The Five Best Ways USAID Helped Nigeria in 2016
As 2016 ends, USAID has announced encouraging news in regards to their long-time relationship with the country of Nigeria. Going forward, USAID plans to add $92 million to their humanitarian assistance program for the country. This move is symbolic of the year the two partners have shared; one rich with progress in support of refugees displaced and suffering from the Boko Haram insurgency. Here are five more ways USAID helped Nigeria in 2016:

  1. In November 2016, USAID and Chi Farms, which invests in emerging Nigerian economies by making use of local resources, partnered to add roughly 4,000 tons of catfish to the country’s water bodies. Part of USAID’s Feed the Future initiative, the two will also train 6,000 farmers and entrepreneurs in order to establish a more stable backbone for Nigeria’s economy.
  2. One of the most effective ways USAID helped Nigeria in 2016 was through its humanitarian assistance to those affected by the Boko Haram insurgency near the Lake Chad Basin. As of August 2016, more than 2 million people were internally displaced due to the conflict. USAID provides stability for refugees by administering such simple things as electronic vouchers, which cover things like food and household supplies in local shops – not only does the family benefit, but so does the local business. By August 2016, USAID had given $98 million in humanitarian aid to this region of Nigeria.
  3. In June 2016, USAID donated 160 metric tons of seeds to 6,000 Nigerian households, which they now estimate effects the lives of 60,000 internal refugees. Food insecurity has proven an endemic problem since the beginning of the conflict with Boko Haram, and this ambitious initiative lends a great deal of stability to families throughout the country that are now in control of their food supply. The donation of seeds also includes food packets to help sustain families as they await the harvest.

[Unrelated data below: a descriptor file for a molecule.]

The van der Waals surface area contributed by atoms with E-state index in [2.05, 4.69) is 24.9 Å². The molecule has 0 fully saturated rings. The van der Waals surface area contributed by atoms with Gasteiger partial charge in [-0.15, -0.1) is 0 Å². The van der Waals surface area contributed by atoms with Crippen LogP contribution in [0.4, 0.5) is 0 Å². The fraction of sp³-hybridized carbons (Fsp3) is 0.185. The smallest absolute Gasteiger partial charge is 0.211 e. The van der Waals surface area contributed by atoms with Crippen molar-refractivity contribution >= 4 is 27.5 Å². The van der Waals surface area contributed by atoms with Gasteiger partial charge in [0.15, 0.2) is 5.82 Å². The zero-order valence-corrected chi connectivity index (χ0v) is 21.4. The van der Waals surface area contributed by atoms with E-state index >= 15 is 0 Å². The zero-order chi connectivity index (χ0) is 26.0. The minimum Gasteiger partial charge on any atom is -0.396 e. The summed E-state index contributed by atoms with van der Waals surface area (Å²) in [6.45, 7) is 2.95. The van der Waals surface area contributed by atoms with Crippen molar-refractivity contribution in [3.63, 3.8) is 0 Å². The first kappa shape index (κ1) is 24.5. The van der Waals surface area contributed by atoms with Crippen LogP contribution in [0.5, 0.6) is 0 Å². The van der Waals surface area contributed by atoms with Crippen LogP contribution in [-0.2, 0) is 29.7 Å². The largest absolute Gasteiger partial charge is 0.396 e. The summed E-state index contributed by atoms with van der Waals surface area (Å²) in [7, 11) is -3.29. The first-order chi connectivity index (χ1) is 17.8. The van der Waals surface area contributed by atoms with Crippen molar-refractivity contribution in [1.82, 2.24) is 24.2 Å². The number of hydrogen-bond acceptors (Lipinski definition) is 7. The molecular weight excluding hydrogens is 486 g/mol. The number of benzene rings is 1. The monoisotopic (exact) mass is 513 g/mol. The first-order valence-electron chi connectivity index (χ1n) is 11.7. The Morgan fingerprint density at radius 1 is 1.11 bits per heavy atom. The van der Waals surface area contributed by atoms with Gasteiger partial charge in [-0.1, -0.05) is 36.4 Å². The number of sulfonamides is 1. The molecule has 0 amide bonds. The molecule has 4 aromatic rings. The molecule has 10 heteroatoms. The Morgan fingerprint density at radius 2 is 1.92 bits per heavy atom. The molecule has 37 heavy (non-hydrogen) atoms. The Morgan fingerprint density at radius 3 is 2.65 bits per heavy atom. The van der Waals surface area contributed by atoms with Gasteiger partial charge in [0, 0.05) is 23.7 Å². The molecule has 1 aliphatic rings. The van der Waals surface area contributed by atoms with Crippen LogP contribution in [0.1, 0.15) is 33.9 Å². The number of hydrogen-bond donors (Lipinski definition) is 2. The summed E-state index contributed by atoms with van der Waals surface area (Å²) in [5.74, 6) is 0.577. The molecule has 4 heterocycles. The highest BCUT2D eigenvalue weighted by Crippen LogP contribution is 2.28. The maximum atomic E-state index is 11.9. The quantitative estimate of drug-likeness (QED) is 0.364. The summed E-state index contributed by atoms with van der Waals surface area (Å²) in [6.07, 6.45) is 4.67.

4. USAID deployed a Disaster Assistance Response Team (DART) in November 2016 to confront increasingly dire food insecurity in areas affected by the conflict. A study conducted by the organization in October estimated that 20 to 50 percent of children in the past six months suffered from acute malnourishment. The humanitarian crisis currently puts 9.2 million in need of help, and the arrival of DART means assistance can spread to more people, and more quickly.
  5. Assisting with food security wasn’t the only way USAID helped Nigeria in 2016 – they also trained personnel to staff 44 private hospitals for family planning counseling and implementation. As part of their USAID SHOPS project (Strengthening Health Outcomes for the Private Sector), the organization worked to increase quality and accessible family planning services throughout Nigeria. Completed in 2016, the project ran for five years and reached six states, and also trained 115 pharmacists to provide counseling to families. As a result, local healthcare facilities are reporting an increase in the use of effective contraception.

Since 2015, the U.S. has been the largest donor to Nigeria, giving $291 million in the 2016 fiscal year toward humanitarian aid. With the incredible news of their upcoming $92 million increase, USAID has extended help to tens of thousands more people and strengthened a partnership that will continue to improve the lives of millions of Nigerians.

Emily Marshall

Photo: Flickr